HERSHEY, Pa. -- Images of Monday’s mammoth Oklahoma tornado are troubling in every horrible sense of the word.

Houses and businesses leveled flat by winds estimated at up to 200 mph, as if they’d been constructed with playing cards. Debris everywhere. One photo showed planks of wood that had impaled the side of a moving van.

More than 20 people lost their lives as the storm cut an unimaginable swath through the state, with much of the damage centered in and around Moore, a city of about 55,000 or so.

It was the second time in the past decade and a half that Moore had been in the path of such an intense and deadly storm system. According to one CBS News story, 44 people died on May 3, 1999, and some $800 million in damage was left behind in the costliest storm in history to that point.

Winds that day were said to have topped 300 mph, the fastest ever recorded.

It’s a straight shot due south from the campus of Central Oklahoma in Edmond down to Moore, and a distance of maybe 25 miles. Oklahoma City is located almost squarely between the two, give or take a mile or two.

The Bronchos men’s golf team was already in Hershey for the NCAA Division II national championships when the storms hit. Thankfully, none of the golfers’ family members or friends were among the injured.

“It’s a difficult situation,” Central Oklahoma head coach Pat Bates said. “It’s hard to watch. We all had our iPhones and TVs, looking at it and watching it. It so close to home, so all of our families were on watch.

“Everybody was able to communicate and everybody knew [their families and friends] were safe. Everybody’s got a friend of a friend or a family member of a friend who knows somebody in Moore or somebody down that way. We all knew our families were safe, so that’s good.”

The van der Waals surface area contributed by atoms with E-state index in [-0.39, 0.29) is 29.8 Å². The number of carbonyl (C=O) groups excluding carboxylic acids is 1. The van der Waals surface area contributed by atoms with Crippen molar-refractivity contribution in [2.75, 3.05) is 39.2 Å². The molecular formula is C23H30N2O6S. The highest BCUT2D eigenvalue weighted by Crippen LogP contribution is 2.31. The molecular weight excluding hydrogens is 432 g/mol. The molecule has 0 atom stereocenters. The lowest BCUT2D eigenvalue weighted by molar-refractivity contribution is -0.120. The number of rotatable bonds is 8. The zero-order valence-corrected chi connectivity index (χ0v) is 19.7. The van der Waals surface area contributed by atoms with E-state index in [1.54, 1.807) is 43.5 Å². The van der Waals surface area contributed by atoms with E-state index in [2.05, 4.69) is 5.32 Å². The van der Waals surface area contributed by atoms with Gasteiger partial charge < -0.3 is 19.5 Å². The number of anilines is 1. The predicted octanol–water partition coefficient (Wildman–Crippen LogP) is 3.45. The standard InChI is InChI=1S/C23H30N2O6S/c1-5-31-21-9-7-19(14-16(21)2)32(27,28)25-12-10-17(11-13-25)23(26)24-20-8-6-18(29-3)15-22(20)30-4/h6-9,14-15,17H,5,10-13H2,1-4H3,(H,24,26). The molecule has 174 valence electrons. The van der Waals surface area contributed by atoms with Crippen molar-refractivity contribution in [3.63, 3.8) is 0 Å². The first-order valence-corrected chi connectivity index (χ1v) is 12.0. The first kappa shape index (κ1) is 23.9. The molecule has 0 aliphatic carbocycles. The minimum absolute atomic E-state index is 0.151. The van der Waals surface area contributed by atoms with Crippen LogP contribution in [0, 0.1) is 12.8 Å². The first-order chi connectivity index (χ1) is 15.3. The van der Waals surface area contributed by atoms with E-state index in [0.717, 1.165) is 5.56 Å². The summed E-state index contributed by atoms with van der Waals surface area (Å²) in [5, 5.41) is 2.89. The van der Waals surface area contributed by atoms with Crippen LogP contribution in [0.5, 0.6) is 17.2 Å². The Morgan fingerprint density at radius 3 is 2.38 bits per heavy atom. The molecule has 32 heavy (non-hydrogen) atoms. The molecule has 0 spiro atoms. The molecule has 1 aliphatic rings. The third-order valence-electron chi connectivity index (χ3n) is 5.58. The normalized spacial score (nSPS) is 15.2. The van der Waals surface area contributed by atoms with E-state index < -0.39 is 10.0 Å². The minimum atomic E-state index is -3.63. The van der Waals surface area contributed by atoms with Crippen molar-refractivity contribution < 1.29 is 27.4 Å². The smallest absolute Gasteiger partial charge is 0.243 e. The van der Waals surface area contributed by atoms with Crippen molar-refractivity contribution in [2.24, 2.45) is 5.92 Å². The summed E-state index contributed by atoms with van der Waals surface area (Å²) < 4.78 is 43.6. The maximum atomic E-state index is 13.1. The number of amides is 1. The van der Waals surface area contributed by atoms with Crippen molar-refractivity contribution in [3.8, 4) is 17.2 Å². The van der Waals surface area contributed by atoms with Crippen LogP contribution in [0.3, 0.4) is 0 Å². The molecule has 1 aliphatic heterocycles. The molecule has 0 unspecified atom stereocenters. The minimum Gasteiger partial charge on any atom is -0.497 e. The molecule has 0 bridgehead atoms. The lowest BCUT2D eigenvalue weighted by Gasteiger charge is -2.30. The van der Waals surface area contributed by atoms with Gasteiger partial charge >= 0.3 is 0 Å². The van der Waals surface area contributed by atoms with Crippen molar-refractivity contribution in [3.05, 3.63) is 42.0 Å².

The ribbons they wore on their caps the rest of the week said it all: Oklahomans stick together, come what may.

Bates was a member of the PGA Tour, a five-time champion of the Nationwide Tour and an All-American at Florida. In Florida, residents have days to prepare for approaching hurricanes. A tornado like the one in his adopted state Monday are something altogether different, where minutes -- not hours and definitely not days -- matter.

“Ultimately, with the Oklahoma City bombing and some of the tragedy that’s hit Oklahoma, it’s really become a really close-knit community,” Bates continued. “They have a prayer in the morning newspaper. They have prayer before Thunder games.

“You’re in the Bible Belt down there. It’s really a great community. People really look to their church, to God for support in these troubling times. In that sense, it’s a great thing, but obviously, you don’t want to see the loss of lives when you have something like that.”

The Bronchos are in position to make the cut for the eight schools that will advance to match play Thursday and Friday, competition that will determine a team national championship. Once everybody was able to determine that friends and family were safe and sound, it was easier to focus on the game of golf.

“Tornadoes aren’t a new thing,” Bates said. “They’re all Oklahoma kids. I think the fact we didn’t have this tragedy strike us personally, it’s a little easier to do your thing.

“The guys are out here, playing in a great championship on a great, tough golf course. The golf course, as tough as it is, becomes kind of a safe haven. They’re focused, and they’re ready to go.”

The Bronchos were not alone in their thoughts and prayers for the area. Southwestern Oklahoma State’s men’s golf team is competing here this week, and is based just 80 miles to the west of Moore.

Mark Immelman, head men’s golf coach at Columbus State University, pledged $10 to the Red Cross’ relief efforts for every birdie his team made here Tuesday, and then challenged his more than 2,500 followers on Twitter to do the same.

At last count, the effort had garnered $560 on the way to a goal of at least $1,000.

“We haven’t really played our best, and we were at dinner [Monday] night,” said Immelman, whose team also sported black ribbons in recognition of the tragedy. “As a team, we were chatting about how things were just put into perspective for us when we saw the devastating events in Oklahoma. It just made us realize that there’s a few more important things than birdies and bogeys.”